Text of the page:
In truth, though, whether Trump is ultimately found guilty of any of these crimes is less important, politically speaking, than the accumulated weight that a long list of active prosecutions would impose on his campaign for president. Trump may be so hamstrung by legal entanglements that he is simply incapable of waging political battle, and thus Joe Biden will win in 2024 by default (much like he did in 2020, from the comfort of his basement).
Third, and finally, Republicans and conservatives should spare a moment to consider the full consequences of a Trump victory in 2024, however unlikely that scenario may appear. If Trump, against all the odds and despite the unified opposition of almost every establishment voice and institution, wins and looks set to reoccupy the Oval Office in January 2025, we should consider the chances that Joe Biden and friends will actually permit him to do so.
Even though the Left and the establishment pooh-poohed the idea that an election could be “rigged” or illegitimate in 2020, there is a good possibility that their perspective might change if their bête noire Donald Trump won a nominal victory in 2024. I say “nominal,” because any victory can be clawed back if enough media voices, judges, politicians, and bureaucrats want it to be.
Would the Biden Administration, for instance, obey a ruling from the Supreme Court that handed the election to Trump—the same Supreme Court that Democrats and progressives are already preemptively vilifying and attempting to delegitimize? Would Biden’s purged, woke military defy orders to keep him in office or to treat Trumpers as rebels? Would the tame national news media even bother to question the overturning of an election that had gone against their favored candidate?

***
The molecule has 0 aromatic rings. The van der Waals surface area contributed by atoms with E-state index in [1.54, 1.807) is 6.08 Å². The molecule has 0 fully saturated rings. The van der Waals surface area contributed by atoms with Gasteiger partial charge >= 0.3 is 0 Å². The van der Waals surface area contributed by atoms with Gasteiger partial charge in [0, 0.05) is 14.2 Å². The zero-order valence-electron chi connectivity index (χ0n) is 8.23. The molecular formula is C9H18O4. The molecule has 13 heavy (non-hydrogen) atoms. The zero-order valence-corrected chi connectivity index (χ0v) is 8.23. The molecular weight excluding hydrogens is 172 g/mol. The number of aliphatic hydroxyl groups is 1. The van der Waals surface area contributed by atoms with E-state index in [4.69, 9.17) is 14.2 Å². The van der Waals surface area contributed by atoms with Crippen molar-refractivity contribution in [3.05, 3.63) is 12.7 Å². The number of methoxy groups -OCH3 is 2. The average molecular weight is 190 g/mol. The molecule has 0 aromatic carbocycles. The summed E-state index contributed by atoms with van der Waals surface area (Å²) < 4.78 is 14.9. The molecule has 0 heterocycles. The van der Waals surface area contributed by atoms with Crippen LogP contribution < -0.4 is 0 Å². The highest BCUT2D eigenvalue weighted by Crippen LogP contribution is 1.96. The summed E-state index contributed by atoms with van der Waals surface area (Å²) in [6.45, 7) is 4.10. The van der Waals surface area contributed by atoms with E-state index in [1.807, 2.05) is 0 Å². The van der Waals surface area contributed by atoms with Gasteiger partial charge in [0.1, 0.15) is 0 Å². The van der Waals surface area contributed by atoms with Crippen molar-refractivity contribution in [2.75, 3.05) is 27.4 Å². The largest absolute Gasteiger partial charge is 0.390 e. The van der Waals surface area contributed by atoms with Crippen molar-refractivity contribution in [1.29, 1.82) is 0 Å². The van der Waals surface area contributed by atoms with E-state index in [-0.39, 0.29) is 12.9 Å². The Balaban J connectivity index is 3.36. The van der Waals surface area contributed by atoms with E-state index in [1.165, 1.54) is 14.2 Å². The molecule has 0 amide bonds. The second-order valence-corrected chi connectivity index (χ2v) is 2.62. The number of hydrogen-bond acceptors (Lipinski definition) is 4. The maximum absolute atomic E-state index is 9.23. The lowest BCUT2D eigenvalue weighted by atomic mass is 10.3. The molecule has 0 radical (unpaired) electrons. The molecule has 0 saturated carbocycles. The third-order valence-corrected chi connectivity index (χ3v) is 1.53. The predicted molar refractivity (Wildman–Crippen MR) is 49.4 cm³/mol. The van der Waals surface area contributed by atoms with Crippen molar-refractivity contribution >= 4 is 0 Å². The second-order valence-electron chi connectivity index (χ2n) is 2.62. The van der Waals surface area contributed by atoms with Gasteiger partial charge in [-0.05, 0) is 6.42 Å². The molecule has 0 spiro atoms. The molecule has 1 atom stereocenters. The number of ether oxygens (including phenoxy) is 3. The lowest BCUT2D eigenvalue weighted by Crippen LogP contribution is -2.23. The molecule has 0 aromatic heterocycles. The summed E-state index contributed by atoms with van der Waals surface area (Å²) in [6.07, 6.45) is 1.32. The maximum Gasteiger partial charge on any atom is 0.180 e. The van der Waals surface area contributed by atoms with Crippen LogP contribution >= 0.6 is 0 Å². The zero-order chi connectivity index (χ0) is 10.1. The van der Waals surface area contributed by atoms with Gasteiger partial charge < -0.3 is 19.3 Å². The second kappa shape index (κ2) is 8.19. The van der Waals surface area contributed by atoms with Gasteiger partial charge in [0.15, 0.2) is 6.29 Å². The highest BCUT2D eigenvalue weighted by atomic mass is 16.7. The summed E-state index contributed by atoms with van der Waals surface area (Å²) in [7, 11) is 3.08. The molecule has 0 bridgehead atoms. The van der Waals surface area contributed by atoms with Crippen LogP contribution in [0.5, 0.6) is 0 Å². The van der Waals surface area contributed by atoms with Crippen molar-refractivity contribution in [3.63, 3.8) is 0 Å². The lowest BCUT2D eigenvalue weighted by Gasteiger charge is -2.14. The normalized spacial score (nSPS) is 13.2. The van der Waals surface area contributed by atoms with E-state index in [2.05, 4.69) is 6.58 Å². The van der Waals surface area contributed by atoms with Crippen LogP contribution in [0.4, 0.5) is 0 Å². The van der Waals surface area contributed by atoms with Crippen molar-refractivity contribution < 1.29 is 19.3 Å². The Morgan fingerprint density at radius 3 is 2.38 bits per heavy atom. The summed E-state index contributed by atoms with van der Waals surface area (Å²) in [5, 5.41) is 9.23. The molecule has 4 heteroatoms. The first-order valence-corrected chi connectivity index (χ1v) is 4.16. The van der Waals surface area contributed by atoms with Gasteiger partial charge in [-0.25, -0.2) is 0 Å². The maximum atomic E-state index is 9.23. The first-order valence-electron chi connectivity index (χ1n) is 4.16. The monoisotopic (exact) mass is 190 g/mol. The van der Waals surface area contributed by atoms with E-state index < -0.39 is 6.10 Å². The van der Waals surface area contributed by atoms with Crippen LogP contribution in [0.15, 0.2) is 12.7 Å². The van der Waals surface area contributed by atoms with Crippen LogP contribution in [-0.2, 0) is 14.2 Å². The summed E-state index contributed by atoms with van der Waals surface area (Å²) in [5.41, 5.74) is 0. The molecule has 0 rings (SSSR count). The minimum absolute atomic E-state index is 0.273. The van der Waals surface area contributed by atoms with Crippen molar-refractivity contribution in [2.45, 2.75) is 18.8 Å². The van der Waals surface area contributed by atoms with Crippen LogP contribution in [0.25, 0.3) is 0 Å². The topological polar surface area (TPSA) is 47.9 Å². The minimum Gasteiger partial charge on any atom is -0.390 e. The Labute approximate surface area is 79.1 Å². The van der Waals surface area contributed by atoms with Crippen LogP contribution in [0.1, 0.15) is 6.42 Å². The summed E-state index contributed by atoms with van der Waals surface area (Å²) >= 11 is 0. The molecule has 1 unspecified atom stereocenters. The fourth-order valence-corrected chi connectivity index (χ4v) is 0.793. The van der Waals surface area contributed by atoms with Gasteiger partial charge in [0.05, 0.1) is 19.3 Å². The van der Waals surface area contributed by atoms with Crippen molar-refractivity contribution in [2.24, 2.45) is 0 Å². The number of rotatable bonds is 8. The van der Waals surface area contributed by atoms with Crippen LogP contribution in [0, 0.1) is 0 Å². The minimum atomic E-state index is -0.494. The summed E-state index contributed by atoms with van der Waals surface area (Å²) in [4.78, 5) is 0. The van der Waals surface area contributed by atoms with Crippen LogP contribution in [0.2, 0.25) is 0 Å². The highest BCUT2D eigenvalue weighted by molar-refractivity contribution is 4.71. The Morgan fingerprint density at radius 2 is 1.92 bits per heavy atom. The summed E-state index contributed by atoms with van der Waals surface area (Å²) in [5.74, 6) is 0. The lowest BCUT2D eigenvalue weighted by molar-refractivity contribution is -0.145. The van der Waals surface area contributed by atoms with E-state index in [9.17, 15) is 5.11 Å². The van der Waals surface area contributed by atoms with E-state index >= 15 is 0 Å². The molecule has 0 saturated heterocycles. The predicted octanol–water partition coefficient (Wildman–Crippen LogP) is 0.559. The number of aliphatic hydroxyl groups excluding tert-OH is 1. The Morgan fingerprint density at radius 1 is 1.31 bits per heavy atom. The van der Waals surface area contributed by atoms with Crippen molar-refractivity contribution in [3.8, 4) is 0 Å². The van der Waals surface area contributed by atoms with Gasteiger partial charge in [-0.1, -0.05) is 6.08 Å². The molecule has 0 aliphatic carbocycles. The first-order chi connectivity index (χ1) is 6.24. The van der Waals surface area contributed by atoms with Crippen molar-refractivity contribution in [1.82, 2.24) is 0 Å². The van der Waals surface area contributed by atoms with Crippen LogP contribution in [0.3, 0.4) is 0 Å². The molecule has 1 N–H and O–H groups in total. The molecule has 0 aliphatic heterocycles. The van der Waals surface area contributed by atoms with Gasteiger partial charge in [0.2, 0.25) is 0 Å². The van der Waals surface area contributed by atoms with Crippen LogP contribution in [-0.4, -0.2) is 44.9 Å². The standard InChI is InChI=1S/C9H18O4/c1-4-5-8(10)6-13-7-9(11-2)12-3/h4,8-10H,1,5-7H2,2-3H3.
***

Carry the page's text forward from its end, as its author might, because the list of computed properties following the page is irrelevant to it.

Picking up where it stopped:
Along these lines, we should not forget that a great many Democrats and progressives mean it when they call Donald Trump a “fascist,” a “traitor,” and a “rapist.” They mean it, moreover, when they call for him to be imprisoned, or for his name to be stricken from the ballot because of his supposed insurrectionary transgressions. They mean it when they question the sanity, and even the humanity, of Trump supporters.
Republicans and conservatives should ask themselves, therefore, what are the chances that, even if Donald Trump won a paper victory in 2024, he would actually be permitted to take office, and, if not, what tatters of democracy would be left when the “Democrats” were done “saving” it?
In sum, we find that, while Donald Trump has many strengths as a presidential candidate, the GOP and those who support it would be assuming enormous, even existential, risks if they chose him as their standard-bearer. There is a good chance that Trump would lose, and thus Democrats would entrench their domination of federal politics, perhaps even gaining an opportunity to tip the balance in the House and the Supreme Court, effectively handing them unfettered power.
It’s also possible that Trump would “win” (the quotation marks are there to anticipate the certain reaction from the Left), and this calamity, from the perspective of Democrats and so-called progressives, would be the excuse for them to cast all norms, legal niceties, and constitutional safeguards to the wind and to seize power once and for all.
So, Republicans and conservatives, support Donald Trump—if you dare—but be prepared for the full range of potential consequences.
Marcus Aurelius once told us to live each day as though it was our last. We might want to be equally thoughtful with our vote in 2024, because every election could be our last as well.